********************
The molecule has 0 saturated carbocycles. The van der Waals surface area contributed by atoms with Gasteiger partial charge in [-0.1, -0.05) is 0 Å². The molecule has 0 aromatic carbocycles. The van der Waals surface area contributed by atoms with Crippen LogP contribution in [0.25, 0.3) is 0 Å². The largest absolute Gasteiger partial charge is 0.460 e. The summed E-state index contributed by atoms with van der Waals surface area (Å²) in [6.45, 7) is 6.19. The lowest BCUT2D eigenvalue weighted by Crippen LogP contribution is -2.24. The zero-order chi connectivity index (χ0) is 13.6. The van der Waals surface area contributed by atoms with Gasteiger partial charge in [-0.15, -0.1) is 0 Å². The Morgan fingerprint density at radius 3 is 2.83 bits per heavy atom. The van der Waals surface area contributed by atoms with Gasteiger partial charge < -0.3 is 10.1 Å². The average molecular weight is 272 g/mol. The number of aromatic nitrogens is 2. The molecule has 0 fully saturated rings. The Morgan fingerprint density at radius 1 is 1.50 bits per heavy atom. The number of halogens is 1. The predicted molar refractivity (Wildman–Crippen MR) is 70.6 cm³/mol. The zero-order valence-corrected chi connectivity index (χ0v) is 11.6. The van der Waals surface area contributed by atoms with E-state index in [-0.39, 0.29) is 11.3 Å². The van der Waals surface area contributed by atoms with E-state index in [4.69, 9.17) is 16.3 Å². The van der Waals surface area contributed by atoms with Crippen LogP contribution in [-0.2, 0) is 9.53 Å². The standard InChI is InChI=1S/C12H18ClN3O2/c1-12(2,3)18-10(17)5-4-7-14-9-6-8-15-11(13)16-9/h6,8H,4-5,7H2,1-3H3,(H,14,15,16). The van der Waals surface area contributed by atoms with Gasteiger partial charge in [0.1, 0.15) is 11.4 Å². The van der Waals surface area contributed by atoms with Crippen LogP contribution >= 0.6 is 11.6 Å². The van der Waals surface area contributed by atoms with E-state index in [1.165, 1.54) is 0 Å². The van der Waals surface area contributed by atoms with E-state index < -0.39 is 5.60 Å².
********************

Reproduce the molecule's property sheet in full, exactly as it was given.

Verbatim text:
The molecule has 0 saturated carbocycles. The van der Waals surface area contributed by atoms with Gasteiger partial charge in [-0.1, -0.05) is 0 Å². The molecule has 0 aromatic carbocycles. The van der Waals surface area contributed by atoms with Crippen LogP contribution in [0.25, 0.3) is 0 Å². The largest absolute Gasteiger partial charge is 0.460 e. The summed E-state index contributed by atoms with van der Waals surface area (Å²) in [6.45, 7) is 6.19. The lowest BCUT2D eigenvalue weighted by Crippen LogP contribution is -2.24. The zero-order chi connectivity index (χ0) is 13.6. The van der Waals surface area contributed by atoms with Gasteiger partial charge in [-0.15, -0.1) is 0 Å². The Morgan fingerprint density at radius 3 is 2.83 bits per heavy atom. The van der Waals surface area contributed by atoms with Gasteiger partial charge < -0.3 is 10.1 Å². The average molecular weight is 272 g/mol. The number of aromatic nitrogens is 2. The molecule has 0 fully saturated rings. The Morgan fingerprint density at radius 1 is 1.50 bits per heavy atom. The number of halogens is 1. The predicted molar refractivity (Wildman–Crippen MR) is 70.6 cm³/mol. The zero-order valence-corrected chi connectivity index (χ0v) is 11.6. The van der Waals surface area contributed by atoms with E-state index in [-0.39, 0.29) is 11.3 Å². The van der Waals surface area contributed by atoms with E-state index in [4.69, 9.17) is 16.3 Å². The van der Waals surface area contributed by atoms with Crippen LogP contribution in [-0.2, 0) is 9.53 Å². The standard InChI is InChI=1S/C12H18ClN3O2/c1-12(2,3)18-10(17)5-4-7-14-9-6-8-15-11(13)16-9/h6,8H,4-5,7H2,1-3H3,(H,14,15,16). The van der Waals surface area contributed by atoms with Gasteiger partial charge in [0.1, 0.15) is 11.4 Å². The van der Waals surface area contributed by atoms with Crippen LogP contribution >= 0.6 is 11.6 Å². The van der Waals surface area contributed by atoms with E-state index in [1.165, 1.54) is 0 Å². The van der Waals surface area contributed by atoms with E-state index < -0.39 is 5.60 Å².